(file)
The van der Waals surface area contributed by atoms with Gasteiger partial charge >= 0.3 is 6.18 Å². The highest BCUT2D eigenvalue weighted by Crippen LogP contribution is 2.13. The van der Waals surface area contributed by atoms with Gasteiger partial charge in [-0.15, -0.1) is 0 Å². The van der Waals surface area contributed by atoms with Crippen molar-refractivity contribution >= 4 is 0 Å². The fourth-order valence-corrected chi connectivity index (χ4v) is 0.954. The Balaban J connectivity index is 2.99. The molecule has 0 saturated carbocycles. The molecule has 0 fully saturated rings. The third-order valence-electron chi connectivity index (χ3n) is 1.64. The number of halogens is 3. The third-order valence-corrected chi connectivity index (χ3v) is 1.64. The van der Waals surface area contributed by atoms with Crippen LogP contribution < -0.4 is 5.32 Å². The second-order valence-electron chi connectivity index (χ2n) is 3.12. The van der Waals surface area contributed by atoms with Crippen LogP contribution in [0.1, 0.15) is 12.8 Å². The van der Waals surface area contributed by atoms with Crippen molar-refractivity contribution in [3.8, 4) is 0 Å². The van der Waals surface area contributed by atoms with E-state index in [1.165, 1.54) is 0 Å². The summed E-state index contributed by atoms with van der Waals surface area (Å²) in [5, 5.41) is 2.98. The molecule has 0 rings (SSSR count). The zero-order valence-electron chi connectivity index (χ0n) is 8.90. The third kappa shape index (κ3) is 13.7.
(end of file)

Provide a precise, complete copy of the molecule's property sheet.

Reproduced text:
The van der Waals surface area contributed by atoms with Gasteiger partial charge >= 0.3 is 6.18 Å². The highest BCUT2D eigenvalue weighted by Crippen LogP contribution is 2.13. The van der Waals surface area contributed by atoms with Gasteiger partial charge in [-0.15, -0.1) is 0 Å². The van der Waals surface area contributed by atoms with Crippen molar-refractivity contribution >= 4 is 0 Å². The fourth-order valence-corrected chi connectivity index (χ4v) is 0.954. The Balaban J connectivity index is 2.99. The molecule has 0 saturated carbocycles. The molecule has 0 fully saturated rings. The third-order valence-electron chi connectivity index (χ3n) is 1.64. The number of halogens is 3. The third-order valence-corrected chi connectivity index (χ3v) is 1.64. The van der Waals surface area contributed by atoms with Crippen LogP contribution < -0.4 is 5.32 Å². The second-order valence-electron chi connectivity index (χ2n) is 3.12. The van der Waals surface area contributed by atoms with Crippen LogP contribution in [0.1, 0.15) is 12.8 Å². The van der Waals surface area contributed by atoms with Crippen molar-refractivity contribution in [3.8, 4) is 0 Å². The van der Waals surface area contributed by atoms with E-state index in [1.165, 1.54) is 0 Å². The summed E-state index contributed by atoms with van der Waals surface area (Å²) in [5, 5.41) is 2.98. The molecule has 0 rings (SSSR count). The zero-order valence-electron chi connectivity index (χ0n) is 8.90. The third kappa shape index (κ3) is 13.7.